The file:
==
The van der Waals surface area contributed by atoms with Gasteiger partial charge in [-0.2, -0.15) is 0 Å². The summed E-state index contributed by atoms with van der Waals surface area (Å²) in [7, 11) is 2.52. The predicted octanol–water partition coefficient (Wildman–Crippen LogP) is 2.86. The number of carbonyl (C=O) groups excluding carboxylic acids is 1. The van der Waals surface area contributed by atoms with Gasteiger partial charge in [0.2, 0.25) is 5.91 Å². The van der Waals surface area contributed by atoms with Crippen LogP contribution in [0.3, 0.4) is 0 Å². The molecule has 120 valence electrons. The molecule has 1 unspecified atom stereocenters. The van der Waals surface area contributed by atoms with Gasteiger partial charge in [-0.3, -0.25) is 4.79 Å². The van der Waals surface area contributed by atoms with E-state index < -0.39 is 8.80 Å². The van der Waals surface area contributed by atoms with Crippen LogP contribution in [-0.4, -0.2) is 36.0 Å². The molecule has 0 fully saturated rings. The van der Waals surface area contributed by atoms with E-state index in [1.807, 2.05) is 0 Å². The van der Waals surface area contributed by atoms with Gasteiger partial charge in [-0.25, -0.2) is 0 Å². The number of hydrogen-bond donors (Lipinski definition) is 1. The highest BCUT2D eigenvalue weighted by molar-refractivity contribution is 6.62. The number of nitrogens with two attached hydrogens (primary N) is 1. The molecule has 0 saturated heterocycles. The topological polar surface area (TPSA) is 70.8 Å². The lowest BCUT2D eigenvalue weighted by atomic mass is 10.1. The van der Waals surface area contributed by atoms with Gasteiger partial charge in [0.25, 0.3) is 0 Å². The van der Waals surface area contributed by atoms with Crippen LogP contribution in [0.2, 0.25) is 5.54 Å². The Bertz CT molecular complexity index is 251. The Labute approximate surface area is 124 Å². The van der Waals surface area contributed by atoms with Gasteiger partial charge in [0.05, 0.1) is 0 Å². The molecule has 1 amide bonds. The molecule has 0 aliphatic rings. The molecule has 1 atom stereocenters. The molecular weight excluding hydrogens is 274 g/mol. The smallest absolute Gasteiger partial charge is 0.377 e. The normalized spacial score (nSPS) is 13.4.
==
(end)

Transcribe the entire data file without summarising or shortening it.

The van der Waals surface area contributed by atoms with Gasteiger partial charge in [-0.2, -0.15) is 0 Å². The summed E-state index contributed by atoms with van der Waals surface area (Å²) in [7, 11) is 2.52. The predicted octanol–water partition coefficient (Wildman–Crippen LogP) is 2.86. The number of carbonyl (C=O) groups excluding carboxylic acids is 1. The van der Waals surface area contributed by atoms with Gasteiger partial charge in [0.2, 0.25) is 5.91 Å². The van der Waals surface area contributed by atoms with Crippen LogP contribution in [0.3, 0.4) is 0 Å². The molecule has 120 valence electrons. The molecule has 1 unspecified atom stereocenters. The van der Waals surface area contributed by atoms with Gasteiger partial charge in [-0.3, -0.25) is 4.79 Å². The van der Waals surface area contributed by atoms with E-state index < -0.39 is 8.80 Å². The van der Waals surface area contributed by atoms with Crippen LogP contribution in [-0.4, -0.2) is 36.0 Å². The molecule has 0 fully saturated rings. The van der Waals surface area contributed by atoms with E-state index in [1.807, 2.05) is 0 Å². The van der Waals surface area contributed by atoms with Gasteiger partial charge in [-0.25, -0.2) is 0 Å². The number of hydrogen-bond donors (Lipinski definition) is 1. The highest BCUT2D eigenvalue weighted by molar-refractivity contribution is 6.62. The number of nitrogens with two attached hydrogens (primary N) is 1. The molecule has 0 saturated heterocycles. The topological polar surface area (TPSA) is 70.8 Å². The lowest BCUT2D eigenvalue weighted by atomic mass is 10.1. The van der Waals surface area contributed by atoms with Gasteiger partial charge in [0.25, 0.3) is 0 Å². The van der Waals surface area contributed by atoms with Crippen LogP contribution in [0.2, 0.25) is 5.54 Å². The Bertz CT molecular complexity index is 251. The Labute approximate surface area is 124 Å². The van der Waals surface area contributed by atoms with Gasteiger partial charge in [0.05, 0.1) is 0 Å². The molecule has 1 amide bonds. The molecule has 0 aliphatic rings. The molecule has 1 atom stereocenters. The molecular weight excluding hydrogens is 274 g/mol. The smallest absolute Gasteiger partial charge is 0.377 e. The normalized spacial score (nSPS) is 13.4.